In my experience automation, sometimes does less to remove jobs, and more to transform jobs. We are a long way from "set it and forget it" when it comes to industrial processes. Replacing a button pusher, always increases the need for a technician. Also, constant progress requires competing developers, testers, and innovators. Society will adapt to the changing needs of an evolving workplace.

One thing for sure, food will never be free to the masses, so in general, people must produce in order to consume, and people must consume in order to survive.

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Always just a tad suspicious of people who watched Star Trek and were like "You know, those Borg aren't very nice - but their tech is cool."

The current wave of "transhumanists" will be beaten back, just like they were in the late 80's.  They're too blind to see the reflexivity of it...

I will personally cheer when those who dabble in "consciousness" and "neuroscience" with constant reductionist tech references go away.

"Your brain's just like your iPhone, so how about you let me put an iPhone in your brain?"  (Anyone who goes "Oh, cool!" is certifiably nuts.)

(OP's name checks out, I guess.  "It wasn't me, your honor, I swear!  You see, my brain's run by distributed smart contracts - hey, stop!") :rolleyes:

 

 

Edited by NightJanitor
"...deal the cards..."
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--- Skip Donahue: What are you doing?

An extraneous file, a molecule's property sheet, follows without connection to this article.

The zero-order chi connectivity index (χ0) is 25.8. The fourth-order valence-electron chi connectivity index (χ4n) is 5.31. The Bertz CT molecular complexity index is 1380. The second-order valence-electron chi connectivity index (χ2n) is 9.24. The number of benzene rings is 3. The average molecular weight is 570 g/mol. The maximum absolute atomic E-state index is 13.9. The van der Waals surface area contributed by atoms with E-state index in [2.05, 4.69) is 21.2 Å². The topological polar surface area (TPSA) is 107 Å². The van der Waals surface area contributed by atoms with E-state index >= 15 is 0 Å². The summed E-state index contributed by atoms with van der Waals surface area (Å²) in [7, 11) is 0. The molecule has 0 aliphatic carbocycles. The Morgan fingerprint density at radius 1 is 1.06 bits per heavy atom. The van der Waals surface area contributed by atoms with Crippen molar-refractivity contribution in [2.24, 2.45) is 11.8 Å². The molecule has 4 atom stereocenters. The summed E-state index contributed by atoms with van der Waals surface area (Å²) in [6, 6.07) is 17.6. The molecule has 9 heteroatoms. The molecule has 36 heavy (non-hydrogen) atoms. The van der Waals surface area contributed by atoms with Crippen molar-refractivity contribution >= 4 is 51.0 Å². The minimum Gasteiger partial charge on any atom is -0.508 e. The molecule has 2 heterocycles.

Harry Monroe: I'm gettin bad. You better get bad, Jack cause if you ain't bad you're gonna get f**ked. ---

Hey don't shoot the messenger @NightJanitor . That is just what popped into my brain wallet after watching the documentary. 

Truthfully I was trying to perform Inception on @LetHerRip and melt his brain with transhumanist XRP use cases:

tenor.gif?itemid=17779120

 

 

Edited by StirCrazy
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One, drugs are (usually) bad.  I'm a moderatist - and I don't usually give personal advice - but I think you might want to at least consider cutting back on the drugs.

Two - just to finish off the transhumanist rant - one big tell is that many wealthy-from-technology parents pay huge tuition for "no-tech"/"low-tech" private school.

They're vicious about it, too - one whiff of an iPad, an Echo, a Nest, or a Home in a classroom, the Gaia-loving Earth Mamas and Engie SuperDads will cut a *****...

Now, I'm not paranoid - but they sure are!   (I don't think it's a surveillance issue, for most of them;  they just realize too much technology can impair development.)

But I still like my books on paper, so what do I know...

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25 minutes ago, NightJanitor said:

One, drugs are (usually) bad.  I'm a moderatist - and I don't usually give personal advice - but I think you might want to at least consider cutting back on the drugs.

Two - just to finish off the transhumanist rant - one big tell is that many wealthy-from-technology parents pay huge tuition for "no-tech"/"low-tech" private school.

They're vicious about it, too - one whiff of an iPad, an Echo, a Nest, or a Home in a classroom, the Gaia-loving Earth Mamas and Engie SuperDads will cut a *****...

Now, I'm not paranoid - but they sure are!   (I don't think it's a surveillance issue, for most of them;  they just realize too much technology can impair development.)